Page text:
MANAGEMENT OF INSECT PESTS OF TEMPERATE TREE FRUIT CROPS
Location: Fruit and Vegetable Insect Research
Title: Evaluation of the Pear Ester Kairomone as a Formulation Additive for the Granulovirus of Codling Moth, Cydia pomonella (L.) in Pome Fruits
| Arthurs, Steven |
| Hilton, R - SOREC,OSU,CENTRAL PT,OR |
| Lacey, Lawrence |
Submitted to: Journal of Economic Entomology
Publication Type: Peer Reviewed Journal
Publication Acceptance Date: February 26, 2007
Publication Date: June 1, 2007
Citation: Arthurs, S.P., Hilton, R., Knight, A.L., Lacey, L.A. 2007. Evaluation of the Pear Ester Kairomone as a Formulation Additive for the Granulovirus of Codling Moth, Cydia pomonella (L.) in Pome Fruits. Journal of Economic Entomology 100:702-709.
Interpretive Summary: Codling moth is the most serious insect pest of apple in the Pacific Northwest of the United States. The granulovirus of the codling moth (CpGV) has recently been registered as an environmentally safe microbial pesticide and is used by orchardists in this region to selectively control codling moth larvae. Improvement in uptake of the virus would further improve its activity. In 2005 and 2006 researchers at the USDA-ARS Yakima Agricultural Research Laboratory and the Oregon State University Research and Extension Center in Central Point, OR evaluated a commercial formulation of the virus in combination with a microencapsulated pear ester formulation for improved larvicidal activity and fruit protection. Results showed that the addition of pear ester to the virus had significant, but inconsistent effect on larval mortality and fruit protection.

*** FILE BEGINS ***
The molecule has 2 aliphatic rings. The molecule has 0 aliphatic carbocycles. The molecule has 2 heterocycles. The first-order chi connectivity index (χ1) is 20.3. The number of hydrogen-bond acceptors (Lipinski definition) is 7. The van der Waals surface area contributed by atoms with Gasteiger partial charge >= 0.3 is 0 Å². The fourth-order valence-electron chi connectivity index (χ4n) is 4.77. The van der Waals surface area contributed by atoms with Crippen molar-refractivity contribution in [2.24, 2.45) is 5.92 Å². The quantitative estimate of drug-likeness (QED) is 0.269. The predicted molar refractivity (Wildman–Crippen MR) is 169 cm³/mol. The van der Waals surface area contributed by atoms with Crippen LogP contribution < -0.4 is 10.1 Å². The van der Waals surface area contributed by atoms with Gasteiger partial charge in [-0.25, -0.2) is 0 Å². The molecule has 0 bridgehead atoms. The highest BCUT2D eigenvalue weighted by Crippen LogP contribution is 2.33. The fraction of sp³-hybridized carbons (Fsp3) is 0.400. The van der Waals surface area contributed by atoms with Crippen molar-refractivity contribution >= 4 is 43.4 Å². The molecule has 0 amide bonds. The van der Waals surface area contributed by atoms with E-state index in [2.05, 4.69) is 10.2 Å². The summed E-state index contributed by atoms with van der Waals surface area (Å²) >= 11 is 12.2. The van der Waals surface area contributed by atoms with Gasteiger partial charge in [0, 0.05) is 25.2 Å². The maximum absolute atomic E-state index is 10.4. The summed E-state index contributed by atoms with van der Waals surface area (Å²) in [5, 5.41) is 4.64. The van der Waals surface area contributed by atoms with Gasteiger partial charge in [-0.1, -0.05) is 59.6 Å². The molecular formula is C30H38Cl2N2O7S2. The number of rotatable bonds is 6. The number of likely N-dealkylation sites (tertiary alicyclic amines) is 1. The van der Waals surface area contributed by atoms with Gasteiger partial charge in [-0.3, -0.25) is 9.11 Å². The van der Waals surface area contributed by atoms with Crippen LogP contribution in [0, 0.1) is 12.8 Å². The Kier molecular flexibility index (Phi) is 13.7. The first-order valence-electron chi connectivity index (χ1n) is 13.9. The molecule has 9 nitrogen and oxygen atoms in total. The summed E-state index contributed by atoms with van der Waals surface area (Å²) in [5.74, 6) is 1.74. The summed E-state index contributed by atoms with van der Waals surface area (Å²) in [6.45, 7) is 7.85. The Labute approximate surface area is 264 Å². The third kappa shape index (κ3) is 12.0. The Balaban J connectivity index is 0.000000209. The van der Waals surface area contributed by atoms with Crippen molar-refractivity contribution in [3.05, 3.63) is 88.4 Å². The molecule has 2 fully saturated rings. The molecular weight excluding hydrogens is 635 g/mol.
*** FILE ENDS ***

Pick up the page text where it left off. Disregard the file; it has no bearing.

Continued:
Orchard studies were conducted in 2005 and 2006 in apple and pear to evaluate the larval kairomone (E,Z)-2,4-decadienoate (pear ester) as a formulation additive to improve the efficacy of the granulovirus (CpGV) of the codling moth, Cydia pomonella L. (Lepidoptera: Tortricidae). The addition of a 5% a.i. microencapsulated formulation of pear ester (PE-MEC) had significant but inconsistent results in our tests. In ‘Golden Delicious’, PE-MEC (3.7 g a.i./ha) added to CpGV (2.2 - 6.6 × 1012 granules/ha) significantly reduced overall codling moth fruit injury in the second but not the first larval generation, although no reduction in the numbers of live larvae (dissected from infested fruit or collected in orchard tree bands) was observed. In 2006 apple tests, the addition of PE-MEC (4.7 g a.i./ha) to CpGV (6.6 × 1012 granules/ha) did not reduce fruit injury or increase larval mortality of first generation codling moth in mixed blocks, ‘Golden Delicious’, ‘Fuji’, ‘Gala’ and ‘Delicious’. In studies in ‘Bartlett’ pear in 2005, a low rate of PE-MEC (1.5 g a.i./ha) added to CpGV (1013 granules/ha) caused a moderate reduction in fruit injury at harvest compared with CpGV alone, but no reduction was observed in 2006 when a higher rate of PE-MEC (3.7 g a.i./ha) was tested. However, in the latter tests, the percentage of larval mortality and shallow stings in infested fruit was higher in CpGV + PE-MEC treatments over CpGV alone, which was not observed in 2005. Compared with untreated controls, the PE-MEC formulation alone also reduced fruit injury (mid-season in ‘Bartlett’) and larval survivorship inside infested fruit at harvest (2006 apple tests and both years in ‘Bartlett’).